In 1890 there was the Triple Alliance which was an agreement among Germany, Austria-Hungary and Italy to help each other under certain circumstances. The Germans also had a secret Re-Insurance Treaty with Russia to ensure that they never had to fight a war on two fronts. Neither France nor Britain were members of these agreements.
In 1893 the Germans refused to renew the Re-Insurance Treaty with Russia, preferring closer links with Austria-Hungary.
In 1894 Russia and France came together in an alliance backed up by financial, industrial and military help. Germany now found herself surrounded by potential enemies and having to face the real possibility of fighting a war on two fronts.
Faced with this threat the German General Staff began to plan for a war against both France and Russia and this eventually became the Schlieffen Plan with its emphasis on speed and the need to invade neutral Belgium.
France and Germany were bitter enemies because of France's defeat in the war of 1870-71 and the resulting loss of Alsace and Lorraine to Germany. Their bitterness was worsened by the actual defeat of 1870, the Siege of Paris and the German march down the Champs Elysee.
Britain was isolated in 1890. She had no allies or even friends on the continent. She had quarrelled with France over colonies in Africa and with Russia over a possible Russian threat to Persia and India.
The Boer War of 1899-1902 showed how dangerous it was for Britain to have to friends on the continent. The Germans refused to sign an agreement with Britain and so Britain settled her differences with France in the Entente Cordiale of 1904
This agreement was not an alliance but simply an agreement not to quarrel any more about colonies in Africa and North America but growing tension with Germany especially after two crises in Morocco in 1905 and 1911 led to a secret military agreement in 1909 and a secret military agreement in 1912. These agreements which were only known to very few senior members of the government committed Britain to sending an army to France (BEF) in the event of war with Germany and after 1912 the Royal Navy agreed to defend Calais and the other French Channel ports from a German attack.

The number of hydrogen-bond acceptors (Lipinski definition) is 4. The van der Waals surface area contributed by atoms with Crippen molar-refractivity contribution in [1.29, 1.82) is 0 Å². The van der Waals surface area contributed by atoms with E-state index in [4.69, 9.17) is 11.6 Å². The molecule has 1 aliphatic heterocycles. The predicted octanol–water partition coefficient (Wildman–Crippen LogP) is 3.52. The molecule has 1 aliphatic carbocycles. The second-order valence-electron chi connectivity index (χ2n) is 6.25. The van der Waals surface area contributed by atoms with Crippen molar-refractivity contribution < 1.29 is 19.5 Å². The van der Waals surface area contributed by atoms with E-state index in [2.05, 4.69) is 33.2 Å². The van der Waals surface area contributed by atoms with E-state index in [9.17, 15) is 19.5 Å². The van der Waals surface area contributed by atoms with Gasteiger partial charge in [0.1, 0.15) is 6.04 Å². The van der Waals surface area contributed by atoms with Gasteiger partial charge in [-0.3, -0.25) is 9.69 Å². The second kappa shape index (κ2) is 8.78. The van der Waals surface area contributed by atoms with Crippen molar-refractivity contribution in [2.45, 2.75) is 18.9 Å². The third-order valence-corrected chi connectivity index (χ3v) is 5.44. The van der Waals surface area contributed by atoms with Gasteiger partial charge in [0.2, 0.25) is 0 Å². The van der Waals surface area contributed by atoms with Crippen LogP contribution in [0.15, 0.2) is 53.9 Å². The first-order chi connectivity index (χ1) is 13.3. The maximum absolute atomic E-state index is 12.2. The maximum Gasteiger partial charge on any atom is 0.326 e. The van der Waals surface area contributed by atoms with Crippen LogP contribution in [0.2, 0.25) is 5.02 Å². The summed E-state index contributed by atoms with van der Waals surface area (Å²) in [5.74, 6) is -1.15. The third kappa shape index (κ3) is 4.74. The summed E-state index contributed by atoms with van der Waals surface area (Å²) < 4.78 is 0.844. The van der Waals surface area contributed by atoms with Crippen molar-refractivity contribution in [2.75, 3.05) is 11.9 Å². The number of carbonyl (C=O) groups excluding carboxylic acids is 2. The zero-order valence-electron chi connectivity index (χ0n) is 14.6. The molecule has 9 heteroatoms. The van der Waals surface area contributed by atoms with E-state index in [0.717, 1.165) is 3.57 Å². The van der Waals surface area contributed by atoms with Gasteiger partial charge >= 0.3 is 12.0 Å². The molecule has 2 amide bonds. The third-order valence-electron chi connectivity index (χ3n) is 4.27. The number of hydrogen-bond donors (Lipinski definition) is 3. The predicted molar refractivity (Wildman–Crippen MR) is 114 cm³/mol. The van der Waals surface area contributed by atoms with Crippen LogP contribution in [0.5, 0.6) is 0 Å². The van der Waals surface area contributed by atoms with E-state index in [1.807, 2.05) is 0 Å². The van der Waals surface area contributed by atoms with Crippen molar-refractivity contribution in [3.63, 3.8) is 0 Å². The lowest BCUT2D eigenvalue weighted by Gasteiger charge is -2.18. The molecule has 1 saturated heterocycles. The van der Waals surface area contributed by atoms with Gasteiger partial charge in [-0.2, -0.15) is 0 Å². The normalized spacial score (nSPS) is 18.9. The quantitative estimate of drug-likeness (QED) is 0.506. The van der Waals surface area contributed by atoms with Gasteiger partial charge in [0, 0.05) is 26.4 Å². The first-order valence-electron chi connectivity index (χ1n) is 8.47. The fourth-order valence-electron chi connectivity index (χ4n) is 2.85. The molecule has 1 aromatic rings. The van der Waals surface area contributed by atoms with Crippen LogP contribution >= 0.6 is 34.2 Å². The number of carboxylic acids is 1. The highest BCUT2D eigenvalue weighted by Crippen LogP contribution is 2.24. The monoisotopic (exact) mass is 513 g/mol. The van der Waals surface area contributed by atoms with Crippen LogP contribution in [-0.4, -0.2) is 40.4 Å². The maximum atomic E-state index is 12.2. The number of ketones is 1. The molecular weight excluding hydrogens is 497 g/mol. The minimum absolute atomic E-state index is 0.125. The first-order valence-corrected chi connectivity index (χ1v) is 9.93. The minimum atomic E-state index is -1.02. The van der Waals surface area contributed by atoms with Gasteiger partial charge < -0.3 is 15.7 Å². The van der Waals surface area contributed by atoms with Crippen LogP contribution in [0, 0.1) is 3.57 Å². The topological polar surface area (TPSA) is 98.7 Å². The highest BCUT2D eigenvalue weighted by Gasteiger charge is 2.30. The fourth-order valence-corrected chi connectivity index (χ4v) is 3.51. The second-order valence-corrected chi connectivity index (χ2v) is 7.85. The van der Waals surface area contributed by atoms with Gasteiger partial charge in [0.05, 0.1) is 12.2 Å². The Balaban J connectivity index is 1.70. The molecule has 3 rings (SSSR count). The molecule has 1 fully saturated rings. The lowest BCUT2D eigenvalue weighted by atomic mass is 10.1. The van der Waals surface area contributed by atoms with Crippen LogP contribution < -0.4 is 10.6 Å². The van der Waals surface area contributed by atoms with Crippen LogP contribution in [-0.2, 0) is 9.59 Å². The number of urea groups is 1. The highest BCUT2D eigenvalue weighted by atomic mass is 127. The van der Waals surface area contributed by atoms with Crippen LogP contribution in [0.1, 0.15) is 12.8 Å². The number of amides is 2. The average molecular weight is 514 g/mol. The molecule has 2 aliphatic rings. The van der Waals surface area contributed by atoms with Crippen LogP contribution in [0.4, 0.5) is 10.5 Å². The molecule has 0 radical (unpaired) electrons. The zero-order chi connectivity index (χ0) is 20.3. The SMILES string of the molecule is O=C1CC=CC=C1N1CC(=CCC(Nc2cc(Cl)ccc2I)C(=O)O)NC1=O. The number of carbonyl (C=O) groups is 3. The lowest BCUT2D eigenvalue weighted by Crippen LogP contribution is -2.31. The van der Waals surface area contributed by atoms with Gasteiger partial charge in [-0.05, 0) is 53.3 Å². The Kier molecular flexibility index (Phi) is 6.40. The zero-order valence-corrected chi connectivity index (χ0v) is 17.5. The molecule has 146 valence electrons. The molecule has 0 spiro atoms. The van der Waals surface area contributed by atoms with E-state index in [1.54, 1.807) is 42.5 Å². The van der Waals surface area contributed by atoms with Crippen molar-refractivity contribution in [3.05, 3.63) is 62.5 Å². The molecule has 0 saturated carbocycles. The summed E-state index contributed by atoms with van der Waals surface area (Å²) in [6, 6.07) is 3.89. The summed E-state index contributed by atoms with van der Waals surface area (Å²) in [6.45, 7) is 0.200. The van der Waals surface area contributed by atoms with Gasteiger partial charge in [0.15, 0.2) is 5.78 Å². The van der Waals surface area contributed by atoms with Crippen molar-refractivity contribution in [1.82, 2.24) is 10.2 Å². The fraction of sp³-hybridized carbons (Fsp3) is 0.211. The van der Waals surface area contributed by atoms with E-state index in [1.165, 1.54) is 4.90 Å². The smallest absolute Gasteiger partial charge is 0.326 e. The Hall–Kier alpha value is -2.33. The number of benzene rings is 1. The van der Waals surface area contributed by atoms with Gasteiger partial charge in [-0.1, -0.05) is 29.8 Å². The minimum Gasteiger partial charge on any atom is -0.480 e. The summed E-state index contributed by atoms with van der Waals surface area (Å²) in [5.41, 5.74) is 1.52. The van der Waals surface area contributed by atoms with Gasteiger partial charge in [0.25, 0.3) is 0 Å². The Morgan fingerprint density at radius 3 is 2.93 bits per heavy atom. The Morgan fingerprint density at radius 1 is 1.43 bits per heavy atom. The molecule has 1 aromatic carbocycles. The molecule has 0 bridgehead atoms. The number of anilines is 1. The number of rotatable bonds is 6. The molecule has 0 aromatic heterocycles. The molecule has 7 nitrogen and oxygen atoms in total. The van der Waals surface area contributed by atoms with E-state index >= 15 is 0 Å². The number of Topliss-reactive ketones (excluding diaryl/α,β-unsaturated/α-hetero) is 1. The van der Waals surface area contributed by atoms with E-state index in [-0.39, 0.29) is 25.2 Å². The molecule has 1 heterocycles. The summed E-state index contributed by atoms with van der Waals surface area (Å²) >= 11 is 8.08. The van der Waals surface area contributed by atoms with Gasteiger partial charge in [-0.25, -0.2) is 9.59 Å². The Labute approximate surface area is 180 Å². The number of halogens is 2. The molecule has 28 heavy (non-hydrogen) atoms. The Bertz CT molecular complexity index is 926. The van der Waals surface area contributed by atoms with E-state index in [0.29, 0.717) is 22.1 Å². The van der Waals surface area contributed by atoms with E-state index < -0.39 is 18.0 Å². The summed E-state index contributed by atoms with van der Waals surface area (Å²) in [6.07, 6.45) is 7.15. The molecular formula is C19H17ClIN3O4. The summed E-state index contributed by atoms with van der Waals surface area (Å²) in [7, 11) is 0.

In 1906 the new British super battleship, HMS Dreadnought, was launched. This had more and bigger guns than any other ship in the world and it was faster and better armoured as well. It encouraged the Germans to try to build more ships than the British so that the Royal Navy was no longer larger than the next two navies combined. This was the Anglo-German Naval Race which did much to poison relations between the two countries. The UK saw this as a major threat to Britain since the Royal navy was seen as absolutely essential to the safety of Britain - an island, with an Empire to defend, as well as trade routes to America, and the Pacific. On the other hand Germany already had the largest army in Europe and had a very small Empire, mainly African desert. To Britain it seemed clear that the German intention was to prepare for a Naval attack on Britain. This was a major influence pushing Britain closer to France and her ally Russia. In 1907 the British extended the Entente to include Russia.